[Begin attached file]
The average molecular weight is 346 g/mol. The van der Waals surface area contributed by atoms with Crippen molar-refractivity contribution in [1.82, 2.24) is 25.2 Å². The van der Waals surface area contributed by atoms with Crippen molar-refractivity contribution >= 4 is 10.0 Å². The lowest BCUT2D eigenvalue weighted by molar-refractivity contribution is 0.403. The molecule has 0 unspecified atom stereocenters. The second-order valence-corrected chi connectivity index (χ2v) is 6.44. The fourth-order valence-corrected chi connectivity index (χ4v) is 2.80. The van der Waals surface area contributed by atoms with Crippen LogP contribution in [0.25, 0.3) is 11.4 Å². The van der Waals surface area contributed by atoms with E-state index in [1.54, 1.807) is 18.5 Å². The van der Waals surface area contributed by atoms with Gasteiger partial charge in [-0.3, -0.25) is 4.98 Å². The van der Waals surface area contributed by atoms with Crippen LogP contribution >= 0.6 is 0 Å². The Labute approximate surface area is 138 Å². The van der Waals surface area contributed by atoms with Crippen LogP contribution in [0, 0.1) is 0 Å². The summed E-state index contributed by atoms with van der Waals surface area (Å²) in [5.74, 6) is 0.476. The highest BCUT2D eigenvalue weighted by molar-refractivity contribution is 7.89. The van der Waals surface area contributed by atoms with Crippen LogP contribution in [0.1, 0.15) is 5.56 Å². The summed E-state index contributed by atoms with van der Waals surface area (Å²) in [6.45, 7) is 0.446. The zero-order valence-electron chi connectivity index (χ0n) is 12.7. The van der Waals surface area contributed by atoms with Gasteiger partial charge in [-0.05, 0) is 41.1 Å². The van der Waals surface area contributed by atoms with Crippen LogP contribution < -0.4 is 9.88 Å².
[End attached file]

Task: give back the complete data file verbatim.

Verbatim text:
The average molecular weight is 346 g/mol. The van der Waals surface area contributed by atoms with Crippen molar-refractivity contribution in [1.82, 2.24) is 25.2 Å². The van der Waals surface area contributed by atoms with Crippen molar-refractivity contribution >= 4 is 10.0 Å². The lowest BCUT2D eigenvalue weighted by molar-refractivity contribution is 0.403. The molecule has 0 unspecified atom stereocenters. The second-order valence-corrected chi connectivity index (χ2v) is 6.44. The fourth-order valence-corrected chi connectivity index (χ4v) is 2.80. The van der Waals surface area contributed by atoms with Crippen LogP contribution in [0.25, 0.3) is 11.4 Å². The van der Waals surface area contributed by atoms with E-state index in [1.54, 1.807) is 18.5 Å². The van der Waals surface area contributed by atoms with Gasteiger partial charge in [-0.3, -0.25) is 4.98 Å². The van der Waals surface area contributed by atoms with Crippen LogP contribution >= 0.6 is 0 Å². The Labute approximate surface area is 138 Å². The van der Waals surface area contributed by atoms with Crippen LogP contribution in [0, 0.1) is 0 Å². The summed E-state index contributed by atoms with van der Waals surface area (Å²) in [5.74, 6) is 0.476. The highest BCUT2D eigenvalue weighted by molar-refractivity contribution is 7.89. The van der Waals surface area contributed by atoms with Crippen LogP contribution in [0.1, 0.15) is 5.56 Å². The summed E-state index contributed by atoms with van der Waals surface area (Å²) in [6.45, 7) is 0.446. The zero-order valence-electron chi connectivity index (χ0n) is 12.7. The van der Waals surface area contributed by atoms with Gasteiger partial charge in [-0.05, 0) is 41.1 Å². The van der Waals surface area contributed by atoms with Crippen LogP contribution < -0.4 is 9.88 Å².